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Do you know how to scale Scrum?

November 17, 2014

Find out with a short test?

A single instance of Scrum has one Scrum Team that works from one Product Backlog. The team sprints against the selected Product Backlog items and creates an increment of potentially shippable, or usable, functionality by the end of the Sprint

If you want to test your knowledge of scaling Scrum, I set up a little test for you.

From the outside, Scaling Scrum is exactly the same. One Product Backlog provides input to a Sprint. At the end of the Sprint, an increment of potentially shippable functionality has been developed and is ready for us. However, on one of more Sprints the Product Owner has chosen to employ more than one Scrum Team. The number of Scrum Teams can be constant and their composition can remain the same, or not.

Reasons for Scaling Scrum include:

Desire to complete functionality more rapidly by applying more Scrum Teams to the Product Backlog.
Need to apply more people to the Product Backlog for one or more Sprint than can be readily accommodated in one Scrum Team. A singularity of diverse skills applied at one time may generate this need, such as developing a user interface framework, secure architecture, and piece of functionality within one Sprint.
All of the basic values, principles, artifacts, roles, and meeting of Scrum apply, whether Scrum is singular or scaled. These remain inviolate for the purposes of controlling risk, generating creativity and productivity, and creating transparency.

As more Scrum Teams work together on a Product Backlog, the number of interactions, complexities, and non-linear events increase. The relationship between productivity/creativity and the number of Scrum Teams is not linear. Product Owners employing multiple Scrum teams need to carefully weigh the benefits and costs.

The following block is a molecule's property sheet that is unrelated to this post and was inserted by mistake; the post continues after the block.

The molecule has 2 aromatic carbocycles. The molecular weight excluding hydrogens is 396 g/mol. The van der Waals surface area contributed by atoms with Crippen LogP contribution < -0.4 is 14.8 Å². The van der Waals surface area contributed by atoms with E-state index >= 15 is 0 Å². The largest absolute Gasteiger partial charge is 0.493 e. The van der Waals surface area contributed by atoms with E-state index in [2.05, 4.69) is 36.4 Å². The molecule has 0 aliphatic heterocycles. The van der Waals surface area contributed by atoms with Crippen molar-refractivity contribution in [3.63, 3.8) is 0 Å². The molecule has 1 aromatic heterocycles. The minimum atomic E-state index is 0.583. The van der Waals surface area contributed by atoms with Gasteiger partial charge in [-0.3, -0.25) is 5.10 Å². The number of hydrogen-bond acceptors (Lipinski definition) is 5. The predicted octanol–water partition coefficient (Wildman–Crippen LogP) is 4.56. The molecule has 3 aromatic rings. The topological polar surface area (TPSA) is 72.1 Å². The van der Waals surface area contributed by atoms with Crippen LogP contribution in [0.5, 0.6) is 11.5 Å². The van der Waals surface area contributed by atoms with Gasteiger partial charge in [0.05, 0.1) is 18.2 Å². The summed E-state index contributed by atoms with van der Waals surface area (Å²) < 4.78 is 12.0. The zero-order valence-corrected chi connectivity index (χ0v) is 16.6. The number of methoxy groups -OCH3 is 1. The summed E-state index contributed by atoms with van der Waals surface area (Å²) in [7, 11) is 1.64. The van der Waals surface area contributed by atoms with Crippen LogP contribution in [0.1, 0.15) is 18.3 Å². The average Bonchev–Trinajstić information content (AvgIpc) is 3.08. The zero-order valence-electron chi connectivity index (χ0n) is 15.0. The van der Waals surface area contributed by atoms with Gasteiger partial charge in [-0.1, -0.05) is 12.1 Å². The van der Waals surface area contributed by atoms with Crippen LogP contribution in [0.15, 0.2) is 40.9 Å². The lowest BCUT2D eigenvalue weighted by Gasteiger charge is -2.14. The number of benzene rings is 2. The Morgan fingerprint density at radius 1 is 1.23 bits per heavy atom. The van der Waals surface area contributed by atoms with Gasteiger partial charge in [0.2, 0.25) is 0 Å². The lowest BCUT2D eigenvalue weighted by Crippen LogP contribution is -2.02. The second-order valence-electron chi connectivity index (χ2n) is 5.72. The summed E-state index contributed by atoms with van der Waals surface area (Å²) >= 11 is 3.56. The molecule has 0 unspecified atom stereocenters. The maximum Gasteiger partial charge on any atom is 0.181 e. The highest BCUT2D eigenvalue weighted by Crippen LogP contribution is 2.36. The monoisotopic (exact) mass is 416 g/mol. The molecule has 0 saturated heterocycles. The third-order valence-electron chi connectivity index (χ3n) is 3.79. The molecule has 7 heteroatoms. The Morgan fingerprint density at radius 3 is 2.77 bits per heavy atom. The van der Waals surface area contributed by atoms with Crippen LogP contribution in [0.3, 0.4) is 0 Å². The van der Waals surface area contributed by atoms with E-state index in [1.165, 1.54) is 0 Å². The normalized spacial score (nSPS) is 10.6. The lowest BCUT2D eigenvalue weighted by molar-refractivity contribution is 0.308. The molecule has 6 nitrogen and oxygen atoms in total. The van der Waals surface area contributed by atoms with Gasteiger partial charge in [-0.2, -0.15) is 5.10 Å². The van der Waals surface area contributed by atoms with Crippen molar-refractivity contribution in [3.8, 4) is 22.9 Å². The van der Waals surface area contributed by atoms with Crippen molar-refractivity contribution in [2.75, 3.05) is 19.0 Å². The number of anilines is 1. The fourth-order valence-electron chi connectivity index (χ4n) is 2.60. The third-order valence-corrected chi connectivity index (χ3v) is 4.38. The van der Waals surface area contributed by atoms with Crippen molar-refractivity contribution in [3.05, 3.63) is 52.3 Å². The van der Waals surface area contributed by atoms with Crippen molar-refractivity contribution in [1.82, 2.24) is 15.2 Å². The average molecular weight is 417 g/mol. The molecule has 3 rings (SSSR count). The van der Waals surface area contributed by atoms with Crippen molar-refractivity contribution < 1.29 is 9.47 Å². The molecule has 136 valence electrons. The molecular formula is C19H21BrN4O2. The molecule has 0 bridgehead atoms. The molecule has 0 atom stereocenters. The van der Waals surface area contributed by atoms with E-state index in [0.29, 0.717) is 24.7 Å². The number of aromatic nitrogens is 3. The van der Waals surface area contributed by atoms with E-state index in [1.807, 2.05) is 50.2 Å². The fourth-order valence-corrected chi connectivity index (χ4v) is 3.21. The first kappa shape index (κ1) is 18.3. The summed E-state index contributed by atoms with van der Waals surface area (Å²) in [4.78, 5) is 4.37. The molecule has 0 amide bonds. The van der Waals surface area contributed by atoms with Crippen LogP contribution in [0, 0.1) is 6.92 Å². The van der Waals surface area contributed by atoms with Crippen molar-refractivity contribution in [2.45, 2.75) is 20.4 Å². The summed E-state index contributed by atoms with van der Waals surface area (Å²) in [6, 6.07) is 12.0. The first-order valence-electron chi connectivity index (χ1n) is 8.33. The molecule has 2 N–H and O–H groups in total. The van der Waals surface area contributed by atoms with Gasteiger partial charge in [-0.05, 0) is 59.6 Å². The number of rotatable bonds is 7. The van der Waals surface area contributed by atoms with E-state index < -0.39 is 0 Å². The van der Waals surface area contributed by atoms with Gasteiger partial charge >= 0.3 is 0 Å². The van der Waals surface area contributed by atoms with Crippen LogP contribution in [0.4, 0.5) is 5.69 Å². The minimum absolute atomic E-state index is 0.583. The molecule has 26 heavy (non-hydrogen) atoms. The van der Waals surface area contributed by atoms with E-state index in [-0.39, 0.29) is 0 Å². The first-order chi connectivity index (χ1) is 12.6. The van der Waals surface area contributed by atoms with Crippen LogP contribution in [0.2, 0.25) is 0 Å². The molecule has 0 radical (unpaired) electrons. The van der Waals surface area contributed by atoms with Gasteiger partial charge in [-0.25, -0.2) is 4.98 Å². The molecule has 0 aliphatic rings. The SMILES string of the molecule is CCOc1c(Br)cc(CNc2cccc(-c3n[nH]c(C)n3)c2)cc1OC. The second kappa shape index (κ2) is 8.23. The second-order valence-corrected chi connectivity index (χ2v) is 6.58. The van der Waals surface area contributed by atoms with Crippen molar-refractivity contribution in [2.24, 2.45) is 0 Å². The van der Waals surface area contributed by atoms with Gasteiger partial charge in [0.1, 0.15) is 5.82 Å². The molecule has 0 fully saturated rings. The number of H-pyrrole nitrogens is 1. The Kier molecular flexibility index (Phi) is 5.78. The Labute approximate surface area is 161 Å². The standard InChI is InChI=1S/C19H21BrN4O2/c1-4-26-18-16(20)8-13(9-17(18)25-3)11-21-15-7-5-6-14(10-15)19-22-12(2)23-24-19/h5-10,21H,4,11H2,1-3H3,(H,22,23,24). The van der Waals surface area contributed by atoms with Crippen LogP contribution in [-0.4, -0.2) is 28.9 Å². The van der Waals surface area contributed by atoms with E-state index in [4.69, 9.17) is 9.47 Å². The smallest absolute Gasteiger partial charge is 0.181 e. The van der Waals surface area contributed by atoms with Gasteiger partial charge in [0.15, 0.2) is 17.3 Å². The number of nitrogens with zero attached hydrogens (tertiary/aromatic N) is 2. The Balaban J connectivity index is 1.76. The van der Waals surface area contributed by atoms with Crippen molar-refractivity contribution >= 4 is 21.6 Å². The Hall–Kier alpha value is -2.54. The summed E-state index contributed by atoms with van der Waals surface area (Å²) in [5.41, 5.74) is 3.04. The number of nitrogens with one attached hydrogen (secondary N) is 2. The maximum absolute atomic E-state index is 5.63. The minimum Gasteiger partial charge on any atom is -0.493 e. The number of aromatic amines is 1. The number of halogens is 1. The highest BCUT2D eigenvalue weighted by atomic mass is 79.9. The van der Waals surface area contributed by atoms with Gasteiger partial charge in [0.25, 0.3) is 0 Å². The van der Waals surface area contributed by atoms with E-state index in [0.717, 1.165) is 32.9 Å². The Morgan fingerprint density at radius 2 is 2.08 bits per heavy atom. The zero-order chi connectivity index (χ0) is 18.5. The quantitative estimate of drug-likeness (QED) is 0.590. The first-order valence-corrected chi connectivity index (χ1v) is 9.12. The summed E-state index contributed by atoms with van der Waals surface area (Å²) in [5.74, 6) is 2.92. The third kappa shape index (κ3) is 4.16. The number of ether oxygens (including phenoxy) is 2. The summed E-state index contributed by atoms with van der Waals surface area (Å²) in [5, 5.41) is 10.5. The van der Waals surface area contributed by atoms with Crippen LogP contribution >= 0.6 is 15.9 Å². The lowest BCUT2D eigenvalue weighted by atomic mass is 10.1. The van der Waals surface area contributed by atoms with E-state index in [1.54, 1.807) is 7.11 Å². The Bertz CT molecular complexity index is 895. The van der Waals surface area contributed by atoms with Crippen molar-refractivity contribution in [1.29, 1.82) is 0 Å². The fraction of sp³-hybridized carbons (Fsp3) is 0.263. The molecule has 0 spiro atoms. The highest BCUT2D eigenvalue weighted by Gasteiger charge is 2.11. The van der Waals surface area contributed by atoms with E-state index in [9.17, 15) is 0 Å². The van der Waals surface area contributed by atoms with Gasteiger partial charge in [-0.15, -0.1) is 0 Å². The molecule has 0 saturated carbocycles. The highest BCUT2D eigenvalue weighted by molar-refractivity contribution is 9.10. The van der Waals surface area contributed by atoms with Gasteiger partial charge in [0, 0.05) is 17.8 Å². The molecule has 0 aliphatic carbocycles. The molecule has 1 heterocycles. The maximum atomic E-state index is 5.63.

Scaling Scrum is a program from to manage and operate multi-Scrum Team initiatives. Techniques for organizing and selecting Product Backlog, resolving dependencies and integrating work, and creating “done” increments are evaluated. Since every development situation is different (domain, people, technology), every set of techniques if unique and often has to change with time.

Scaling Scrum is a hand-on, sleeves rolled up workshop where people figure out one instance and nuances of other instances of scaling Scrum that might work for their projects, releases, initiatives, or organizations. This is not a management overview. The people who will setup, run, coach, and optimize multi-Scrum team initiatives are the audience.

We want to help you determine if this workshop is for you. To that end, we have developed a ten-question test that you can use to assess your knowledge (or desired knowledge) of techniques for scaling Scrum. You can take it at no charge.

If the assessment addresses the issues you want to tackle, sign up for the workshop. We look forward to sharing our experience scaling Scrum with you.

The Scaling Scrum program also provides metrics to measure the value generated by the approach selected for a multi-team Scrum Team project. As management monitors the metrics, the techniques can be adjusted to increase the value of the results. You may find it useful to read how to measure how effectively you scale your scrum effort prior to attending the workshop. Learn more.

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